Homelessness in Japan

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A homeless man in Tokyo.

As of 2009, Homelessness in Japan increased sharply due to the rise in unemployment.[1] As of 2014, the number of homeless people in Tokyo reached a record low, only about 1,697 people or one person for every 10,000 city inhabitants.[2]


At the beginning of the 1990s, the homeless in Japan were viewed as a nuisance. The government tried to get rid of the street people "because the environment there needed beautification".[3] Due to endless bureaucratic obstacles, it was quite hard for the homeless to obtain benefits that they might have been eligible to receive. Only in 1997 did Tokyo at last acknowledge the existence of the homeless and start negotiating.

In 1998 officials claimed there were around 3,700 homeless in Tokyo alone. Homeless support groups estimated the number to be close to 5,000 and indicated that this number was rapidly increasing.[4]

In 2001, the government reported there were approximately 25,000 homeless people in Japan.[5]

Homelessness has grown noticeably more widespread in Japanese society since the collapse of the Japanese asset price bubble across the 1990s, and the resulting "Lost decade" of economic stagnation. This has resulted in higher unemployment, a contributing factor towards potential homelessness.

Specific aspects[edit]

Some specific aspects of Japanese homelessness are due to the social structure of Japanese society. Historically, men were the sole providers for their families. Japanese companies believe that married men work better than unmarried ones do because the former feel more obligations and responsibilities toward their families. Hence, not only elderly men, who face ageism and cannot find employment, but unmarried men over 35 years old have difficulties in finding employment. It does not cause poorer men on average, but rather a greater variance, with increased number of both considerably rich and considerably poor men, in effect producing a greater number of homeless men than homeless women in Japan.[6] Furthermore, families usually provide more support for women than they do for men.[7]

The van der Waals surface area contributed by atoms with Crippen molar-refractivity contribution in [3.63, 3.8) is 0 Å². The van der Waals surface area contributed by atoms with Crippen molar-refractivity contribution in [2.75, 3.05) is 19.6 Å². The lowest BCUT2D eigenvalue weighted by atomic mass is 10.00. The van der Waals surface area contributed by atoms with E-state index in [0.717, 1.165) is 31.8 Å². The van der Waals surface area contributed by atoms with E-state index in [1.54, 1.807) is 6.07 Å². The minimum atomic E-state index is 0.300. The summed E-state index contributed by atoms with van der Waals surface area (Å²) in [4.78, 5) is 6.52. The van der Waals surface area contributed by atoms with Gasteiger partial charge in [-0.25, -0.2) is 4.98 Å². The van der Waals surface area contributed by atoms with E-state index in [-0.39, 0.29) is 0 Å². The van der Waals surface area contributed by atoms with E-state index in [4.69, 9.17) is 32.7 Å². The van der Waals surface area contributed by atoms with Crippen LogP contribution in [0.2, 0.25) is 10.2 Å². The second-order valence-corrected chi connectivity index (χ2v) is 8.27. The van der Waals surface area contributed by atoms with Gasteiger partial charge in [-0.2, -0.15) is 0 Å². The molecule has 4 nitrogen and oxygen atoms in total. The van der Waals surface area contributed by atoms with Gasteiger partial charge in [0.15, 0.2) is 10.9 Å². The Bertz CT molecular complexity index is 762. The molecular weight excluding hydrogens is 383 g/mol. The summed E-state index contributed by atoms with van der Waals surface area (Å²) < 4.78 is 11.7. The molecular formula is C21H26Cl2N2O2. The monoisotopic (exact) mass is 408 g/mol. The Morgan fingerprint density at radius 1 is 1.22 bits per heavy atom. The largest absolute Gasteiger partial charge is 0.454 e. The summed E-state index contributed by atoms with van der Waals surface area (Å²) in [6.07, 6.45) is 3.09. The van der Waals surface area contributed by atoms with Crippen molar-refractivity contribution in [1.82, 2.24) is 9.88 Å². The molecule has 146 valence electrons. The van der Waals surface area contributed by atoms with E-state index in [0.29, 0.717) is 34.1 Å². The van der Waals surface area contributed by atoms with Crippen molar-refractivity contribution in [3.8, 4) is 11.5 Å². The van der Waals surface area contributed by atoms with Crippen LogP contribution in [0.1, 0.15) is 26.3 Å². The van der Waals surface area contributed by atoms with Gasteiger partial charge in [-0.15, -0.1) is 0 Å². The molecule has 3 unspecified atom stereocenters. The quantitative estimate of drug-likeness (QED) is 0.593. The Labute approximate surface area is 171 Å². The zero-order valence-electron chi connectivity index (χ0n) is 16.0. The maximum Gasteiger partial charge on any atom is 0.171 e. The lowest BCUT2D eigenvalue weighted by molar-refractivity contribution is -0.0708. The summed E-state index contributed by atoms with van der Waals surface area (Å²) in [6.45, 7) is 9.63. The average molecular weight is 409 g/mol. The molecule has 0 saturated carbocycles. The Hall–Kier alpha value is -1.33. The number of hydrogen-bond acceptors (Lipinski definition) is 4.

Internet cafés and homeless[edit]

A tiny Tokyo apartment rents for around ¥100,000 per month. As of 2011, Japan is continuing to experience economic recession. Finding even low-paid jobs is not easy. For ¥1,500 to ¥2,000 per night homeless people have been staying in Internet cafés or capsule hotels,[8] where they get an individual room and a shower, television, soft drinks and Internet access.[9]

Koala incident[edit]

In 2009 Osaka Zoo, which is publicly funded, bought six koalas from Australia which cost a combined ¥120 million per year to feed. Osaka has the highest population of homeless people in Japan, and the decision to spend tax yen on the zoo, instead of on the homeless, angered some of the homeless and others in Osaka.[10]

See also[edit]


  1. ^ Japan's homeless BBC News, accessed June 1, 2009
  2. ^ http://thinkprogress.org/economy/2014/10/27/3583324/tokyo-homeless/
  3. ^ [1] share-international.org, accessed January 28, 2011
  4. ^ Homelessness in Japan share-international.org, accessed June 1, 2009
  5. ^ Levinson, David, Encyclopedia of Homelessness, v.1, 2004. Cf. article on Japan, especially p.326
  6. ^ Japan's homeless face ageism csmonitor.com, accessed June 1, 2009
  7. ^ Asia: The Big Issue Japan
  8. ^ Justin McCurry (28 September 2007). "Tokyo dreaming". Guardian. Retrieved 15 January 2017. 
  9. ^ Internet Cafés and homeless inventorspot.com, accessed June 1, 2009
  10. ^ Costly koalas annoy Japan's homeless by Mark Willacy ABC News, accessed June 1, 2009

External links[edit]